The initial public offering (IPO) of bank ABN Amro has raised €3.3 billion ($3.5 billion) for the Dutch government, as 20% of ABN Amros’ market capitalisation was listed in Europe’s bank IPO since the financial crisis (1).
The shares were priced at €17.75, valuing the company at €16.7bn. The Dutch government is looking to recoup as much as possible of the €22bn spent nationalising the bank in 2008 (1). The remainder of the bank will be sold in tranches.
The IPO comes in the form of certificates, each representing one share, as the Dutch government wants to put safeguards in place to resist the kind of industry consolidation that led to ABN Amro becoming too big to fail. The actual shares are held through a foundation, which can seize the voting rights of certificate holders (2).
ABN Amro is a remnant of the former ABN Amro Holding NV, a global banking giant that was acquired and broken up in 2007 by a group including Royal Bank of Scotland Group PLC, Banco Santander SA and Fortis SA/NV. The €71 billion takeover was the largest ever in the industry, and proved nearly fatal for RBS and Fortis, when the financial crisis struck a year later. ABN Amro is now a much smaller domestic-focused lender (3).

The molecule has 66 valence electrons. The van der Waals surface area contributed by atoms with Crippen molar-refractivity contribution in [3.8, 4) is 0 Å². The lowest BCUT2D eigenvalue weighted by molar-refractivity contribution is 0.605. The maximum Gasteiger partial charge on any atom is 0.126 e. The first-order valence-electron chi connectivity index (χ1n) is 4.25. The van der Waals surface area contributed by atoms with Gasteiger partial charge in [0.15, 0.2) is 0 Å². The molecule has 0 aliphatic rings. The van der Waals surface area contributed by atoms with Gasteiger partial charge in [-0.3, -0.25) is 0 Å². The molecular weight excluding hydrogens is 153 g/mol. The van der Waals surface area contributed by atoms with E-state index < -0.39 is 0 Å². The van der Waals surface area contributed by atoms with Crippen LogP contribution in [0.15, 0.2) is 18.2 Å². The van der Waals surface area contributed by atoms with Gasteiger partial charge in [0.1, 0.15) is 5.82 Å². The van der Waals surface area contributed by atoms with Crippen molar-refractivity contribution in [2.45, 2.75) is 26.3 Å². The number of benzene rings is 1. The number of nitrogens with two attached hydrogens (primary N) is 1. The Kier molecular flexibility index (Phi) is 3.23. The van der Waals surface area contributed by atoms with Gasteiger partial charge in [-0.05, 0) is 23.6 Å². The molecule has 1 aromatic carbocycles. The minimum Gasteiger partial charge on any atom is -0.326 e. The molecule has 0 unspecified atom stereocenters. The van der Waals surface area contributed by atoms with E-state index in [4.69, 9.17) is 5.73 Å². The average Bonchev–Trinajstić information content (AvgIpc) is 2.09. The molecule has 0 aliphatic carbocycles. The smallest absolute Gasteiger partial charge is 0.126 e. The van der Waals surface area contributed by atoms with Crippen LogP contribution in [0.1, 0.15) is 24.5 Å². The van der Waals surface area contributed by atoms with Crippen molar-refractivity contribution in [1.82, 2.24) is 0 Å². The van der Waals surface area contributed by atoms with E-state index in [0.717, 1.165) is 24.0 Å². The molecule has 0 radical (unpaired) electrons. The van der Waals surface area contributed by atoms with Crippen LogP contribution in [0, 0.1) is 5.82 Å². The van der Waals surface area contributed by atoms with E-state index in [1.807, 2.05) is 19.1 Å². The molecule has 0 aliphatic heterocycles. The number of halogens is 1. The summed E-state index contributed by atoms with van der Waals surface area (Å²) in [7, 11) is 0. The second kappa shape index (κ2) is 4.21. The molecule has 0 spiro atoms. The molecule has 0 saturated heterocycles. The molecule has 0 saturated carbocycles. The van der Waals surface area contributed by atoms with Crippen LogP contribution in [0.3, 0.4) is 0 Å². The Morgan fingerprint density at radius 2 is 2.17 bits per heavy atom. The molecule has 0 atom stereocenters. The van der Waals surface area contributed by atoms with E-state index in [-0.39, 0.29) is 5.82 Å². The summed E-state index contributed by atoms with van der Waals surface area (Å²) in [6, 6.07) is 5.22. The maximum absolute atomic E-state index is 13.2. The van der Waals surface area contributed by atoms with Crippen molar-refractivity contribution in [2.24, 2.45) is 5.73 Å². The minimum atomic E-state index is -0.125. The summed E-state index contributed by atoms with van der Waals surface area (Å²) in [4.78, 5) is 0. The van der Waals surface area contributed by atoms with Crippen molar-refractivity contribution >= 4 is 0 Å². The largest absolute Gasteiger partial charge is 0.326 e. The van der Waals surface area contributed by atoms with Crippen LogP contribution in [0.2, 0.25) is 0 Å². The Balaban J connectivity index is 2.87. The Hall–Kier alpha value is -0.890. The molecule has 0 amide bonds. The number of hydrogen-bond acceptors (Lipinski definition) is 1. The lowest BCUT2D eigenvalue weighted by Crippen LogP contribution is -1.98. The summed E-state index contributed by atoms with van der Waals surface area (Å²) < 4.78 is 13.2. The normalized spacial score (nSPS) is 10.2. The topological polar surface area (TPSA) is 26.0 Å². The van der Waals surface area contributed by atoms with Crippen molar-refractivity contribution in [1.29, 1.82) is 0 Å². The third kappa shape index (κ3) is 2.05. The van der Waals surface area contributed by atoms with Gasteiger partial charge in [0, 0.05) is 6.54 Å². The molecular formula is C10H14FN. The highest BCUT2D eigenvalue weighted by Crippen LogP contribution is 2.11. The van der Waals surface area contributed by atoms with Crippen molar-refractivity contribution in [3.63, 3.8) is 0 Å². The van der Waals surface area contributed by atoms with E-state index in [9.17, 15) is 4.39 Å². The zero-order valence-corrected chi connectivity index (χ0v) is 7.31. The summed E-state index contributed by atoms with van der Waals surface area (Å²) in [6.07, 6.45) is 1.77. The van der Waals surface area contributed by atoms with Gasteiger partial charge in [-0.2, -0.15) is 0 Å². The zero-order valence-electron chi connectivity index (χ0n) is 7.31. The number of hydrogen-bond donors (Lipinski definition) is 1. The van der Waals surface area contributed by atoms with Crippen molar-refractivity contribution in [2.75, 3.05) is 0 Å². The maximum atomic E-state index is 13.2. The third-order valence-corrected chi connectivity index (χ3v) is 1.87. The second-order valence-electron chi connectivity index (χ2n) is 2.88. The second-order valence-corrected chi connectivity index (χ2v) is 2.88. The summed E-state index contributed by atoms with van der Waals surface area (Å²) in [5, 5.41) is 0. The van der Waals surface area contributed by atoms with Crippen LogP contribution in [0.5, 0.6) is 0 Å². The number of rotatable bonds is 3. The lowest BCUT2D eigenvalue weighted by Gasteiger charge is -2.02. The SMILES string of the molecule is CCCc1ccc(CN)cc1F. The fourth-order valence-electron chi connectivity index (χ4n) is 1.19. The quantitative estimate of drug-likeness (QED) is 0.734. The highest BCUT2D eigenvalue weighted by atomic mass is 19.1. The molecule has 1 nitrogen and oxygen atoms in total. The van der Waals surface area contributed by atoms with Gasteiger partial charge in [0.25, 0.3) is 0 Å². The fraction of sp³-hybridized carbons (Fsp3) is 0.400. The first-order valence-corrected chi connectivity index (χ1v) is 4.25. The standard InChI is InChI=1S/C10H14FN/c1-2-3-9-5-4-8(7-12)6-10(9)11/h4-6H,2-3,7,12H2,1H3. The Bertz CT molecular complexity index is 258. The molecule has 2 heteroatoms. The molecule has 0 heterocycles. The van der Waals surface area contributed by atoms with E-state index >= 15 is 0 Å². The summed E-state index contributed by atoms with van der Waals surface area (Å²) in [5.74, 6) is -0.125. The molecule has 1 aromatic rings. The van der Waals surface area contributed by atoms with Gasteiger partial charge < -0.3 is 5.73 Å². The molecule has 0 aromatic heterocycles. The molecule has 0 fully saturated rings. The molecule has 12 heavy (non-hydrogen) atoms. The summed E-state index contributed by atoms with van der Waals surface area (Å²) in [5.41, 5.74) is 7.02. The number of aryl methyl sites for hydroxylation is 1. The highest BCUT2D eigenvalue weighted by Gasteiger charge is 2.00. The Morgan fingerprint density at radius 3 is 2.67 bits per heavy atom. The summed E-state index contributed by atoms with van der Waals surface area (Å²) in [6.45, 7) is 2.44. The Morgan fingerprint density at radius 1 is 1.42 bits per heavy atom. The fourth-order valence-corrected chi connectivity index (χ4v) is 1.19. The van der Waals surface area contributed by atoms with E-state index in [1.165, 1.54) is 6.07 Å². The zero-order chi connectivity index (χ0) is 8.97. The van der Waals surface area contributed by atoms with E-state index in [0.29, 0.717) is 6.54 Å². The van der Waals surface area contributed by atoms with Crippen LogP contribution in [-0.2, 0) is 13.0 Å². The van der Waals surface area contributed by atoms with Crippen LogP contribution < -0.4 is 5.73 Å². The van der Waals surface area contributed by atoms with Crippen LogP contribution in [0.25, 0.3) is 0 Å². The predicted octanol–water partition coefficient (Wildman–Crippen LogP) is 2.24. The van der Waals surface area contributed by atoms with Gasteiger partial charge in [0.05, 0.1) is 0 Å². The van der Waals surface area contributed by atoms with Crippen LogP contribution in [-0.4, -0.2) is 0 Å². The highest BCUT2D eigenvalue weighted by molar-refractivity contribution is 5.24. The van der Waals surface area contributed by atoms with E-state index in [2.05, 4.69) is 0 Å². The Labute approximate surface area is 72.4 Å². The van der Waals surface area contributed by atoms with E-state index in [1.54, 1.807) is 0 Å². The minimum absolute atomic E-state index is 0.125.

The listing highlights the return to health of the Dutch financial services industry. “The new ABN Amro proves things have changed in the financial sector,” said Michael Enthoven, Director of NL Financial Investments, which owns nationalised financial companies on behalf of the Dutch government. “You don’t know how hard you have to work for a bank to become boring” (4).
ABN Amro is the Netherland’s third-largest bank. Its shares are trading on Euronext Amsterdam, with unconditional trading due to begin on Tuesday (5).